Journalist Paul Brown has revealed that Tottenham Hotspur have eyed Inter Milan centre-back Milan Skriniar as a target on several occasions over the last few years.
Plenty has been written about Skriniar’s future over the last few weeks, with the centre-back’s current contract at the San Siro running out next summer (Transfermarkt).
FCInterNews reported earlier this month that Spurs could look to swoop for the Slovak in January if he does not agree on a new deal with Inter before then.
The Sun subsequently claimed last week that Antonio Conte’s could face competition from Manchester City and Chelsea for the defender’s signature.
Gazzetta dello Sport reported over the weekend that the Inter hierarchy are in contact with Skriniar’s entourage regarding a new contract.
However, the report asserted that if the centre-back does not sign a new deal, the Nerazzurri would be willing to sell him for a fee of around €20m-€25m (£18.1m-£22.7m) in January to avoid losing him for free in the summer.
Brown has now said that the 27-year-old’s plans for his future remain unclear, when asked about Tottenham’s interest in Skriniar.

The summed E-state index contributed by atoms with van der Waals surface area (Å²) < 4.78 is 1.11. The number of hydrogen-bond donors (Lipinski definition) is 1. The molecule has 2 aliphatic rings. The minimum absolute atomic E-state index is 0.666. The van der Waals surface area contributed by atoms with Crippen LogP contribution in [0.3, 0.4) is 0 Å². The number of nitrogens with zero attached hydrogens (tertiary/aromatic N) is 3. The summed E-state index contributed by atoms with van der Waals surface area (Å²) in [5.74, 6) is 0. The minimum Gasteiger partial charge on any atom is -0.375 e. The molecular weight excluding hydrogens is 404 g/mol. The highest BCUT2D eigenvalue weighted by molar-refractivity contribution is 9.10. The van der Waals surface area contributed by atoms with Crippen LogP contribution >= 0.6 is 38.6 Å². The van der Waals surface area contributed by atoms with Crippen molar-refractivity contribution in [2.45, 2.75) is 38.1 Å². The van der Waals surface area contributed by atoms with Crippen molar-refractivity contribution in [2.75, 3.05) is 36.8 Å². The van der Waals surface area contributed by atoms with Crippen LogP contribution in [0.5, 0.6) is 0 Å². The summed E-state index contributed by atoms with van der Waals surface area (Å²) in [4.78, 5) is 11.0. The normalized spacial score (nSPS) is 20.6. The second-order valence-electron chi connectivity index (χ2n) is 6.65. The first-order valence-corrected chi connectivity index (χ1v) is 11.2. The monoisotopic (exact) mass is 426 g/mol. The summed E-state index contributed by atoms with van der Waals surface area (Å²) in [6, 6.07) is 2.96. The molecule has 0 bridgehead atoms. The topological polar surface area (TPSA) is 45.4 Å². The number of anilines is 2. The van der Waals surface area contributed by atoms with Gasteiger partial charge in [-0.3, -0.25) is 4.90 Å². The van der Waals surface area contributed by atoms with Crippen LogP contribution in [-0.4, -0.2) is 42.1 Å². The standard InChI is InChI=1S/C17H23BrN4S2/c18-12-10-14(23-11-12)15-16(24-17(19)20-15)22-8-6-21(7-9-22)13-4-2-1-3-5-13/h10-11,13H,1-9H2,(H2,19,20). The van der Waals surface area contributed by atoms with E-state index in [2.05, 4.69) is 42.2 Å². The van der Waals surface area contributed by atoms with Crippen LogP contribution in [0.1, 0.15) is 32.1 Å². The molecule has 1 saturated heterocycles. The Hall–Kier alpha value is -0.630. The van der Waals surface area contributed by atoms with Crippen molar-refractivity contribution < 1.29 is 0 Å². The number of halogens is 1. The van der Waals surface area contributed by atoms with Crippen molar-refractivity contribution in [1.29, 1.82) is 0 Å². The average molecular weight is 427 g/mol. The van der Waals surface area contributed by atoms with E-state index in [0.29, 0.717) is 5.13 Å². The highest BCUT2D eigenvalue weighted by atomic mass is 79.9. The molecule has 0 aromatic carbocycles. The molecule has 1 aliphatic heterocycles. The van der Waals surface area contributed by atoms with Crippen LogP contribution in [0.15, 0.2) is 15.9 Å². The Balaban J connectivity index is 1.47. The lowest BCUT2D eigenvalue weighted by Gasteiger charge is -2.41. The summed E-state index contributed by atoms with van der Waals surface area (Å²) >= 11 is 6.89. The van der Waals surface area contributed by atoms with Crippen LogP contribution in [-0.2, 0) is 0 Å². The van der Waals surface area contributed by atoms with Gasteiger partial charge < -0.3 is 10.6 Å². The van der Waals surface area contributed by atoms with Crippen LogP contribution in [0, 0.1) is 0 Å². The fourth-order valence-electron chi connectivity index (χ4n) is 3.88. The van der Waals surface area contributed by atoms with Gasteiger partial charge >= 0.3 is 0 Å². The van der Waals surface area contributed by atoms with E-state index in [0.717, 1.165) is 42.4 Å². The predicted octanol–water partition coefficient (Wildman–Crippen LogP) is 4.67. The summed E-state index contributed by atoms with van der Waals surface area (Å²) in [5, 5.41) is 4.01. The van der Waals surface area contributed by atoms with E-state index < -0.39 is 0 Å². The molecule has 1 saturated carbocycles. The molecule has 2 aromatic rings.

He told GiveMeSport: “He’s someone that Spurs have looked at under several managers, and he’s had chances to move to the Premier League, but for whatever reason, it hasn’t happened yet.
“If he still wants to play in this country, he’s certainly going to get chances again because there will be other clubs who may take a look into it on a free as he’ll become massively attractive to more than just the usual suspects when the top clubs are looking for a defender.
“But I don’t think his situation is clear really at all. It may be that he decides to stay where he is, or stay or stay in Italy at least, so I think we’ll have to let that one play itself out.”
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If Inter felt that there was a big risk of Skriniar not signing a new deal, they would have cashed in on him in the summer, especially given their financial situation. So, I suspect that the Serie A club are relatively confident that the 27-year-old will put pen to paper on a new contract.
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